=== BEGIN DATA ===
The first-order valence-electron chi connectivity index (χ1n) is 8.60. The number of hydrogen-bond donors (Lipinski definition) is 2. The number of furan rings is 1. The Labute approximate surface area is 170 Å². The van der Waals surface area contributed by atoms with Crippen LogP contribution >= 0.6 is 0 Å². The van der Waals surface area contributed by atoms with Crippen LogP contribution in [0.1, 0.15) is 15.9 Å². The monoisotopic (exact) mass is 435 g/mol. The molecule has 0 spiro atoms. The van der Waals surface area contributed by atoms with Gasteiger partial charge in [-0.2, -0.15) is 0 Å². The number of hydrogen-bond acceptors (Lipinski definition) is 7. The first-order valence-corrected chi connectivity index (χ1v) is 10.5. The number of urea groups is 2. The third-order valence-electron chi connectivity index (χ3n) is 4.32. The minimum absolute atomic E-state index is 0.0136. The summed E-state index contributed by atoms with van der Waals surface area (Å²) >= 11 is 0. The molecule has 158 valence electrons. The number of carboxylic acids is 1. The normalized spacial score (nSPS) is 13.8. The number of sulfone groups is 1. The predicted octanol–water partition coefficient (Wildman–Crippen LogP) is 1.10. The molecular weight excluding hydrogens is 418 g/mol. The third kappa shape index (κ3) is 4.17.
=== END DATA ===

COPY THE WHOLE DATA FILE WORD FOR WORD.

The first-order valence-electron chi connectivity index (χ1n) is 8.60. The number of hydrogen-bond donors (Lipinski definition) is 2. The number of furan rings is 1. The Labute approximate surface area is 170 Å². The van der Waals surface area contributed by atoms with Crippen LogP contribution >= 0.6 is 0 Å². The van der Waals surface area contributed by atoms with Crippen LogP contribution in [0.1, 0.15) is 15.9 Å². The monoisotopic (exact) mass is 435 g/mol. The molecule has 0 spiro atoms. The van der Waals surface area contributed by atoms with Gasteiger partial charge in [-0.2, -0.15) is 0 Å². The number of hydrogen-bond acceptors (Lipinski definition) is 7. The first-order valence-corrected chi connectivity index (χ1v) is 10.5. The number of urea groups is 2. The third-order valence-electron chi connectivity index (χ3n) is 4.32. The minimum absolute atomic E-state index is 0.0136. The summed E-state index contributed by atoms with van der Waals surface area (Å²) >= 11 is 0. The molecule has 158 valence electrons. The number of carboxylic acids is 1. The normalized spacial score (nSPS) is 13.8. The number of sulfone groups is 1. The predicted octanol–water partition coefficient (Wildman–Crippen LogP) is 1.10. The molecular weight excluding hydrogens is 418 g/mol. The third kappa shape index (κ3) is 4.17.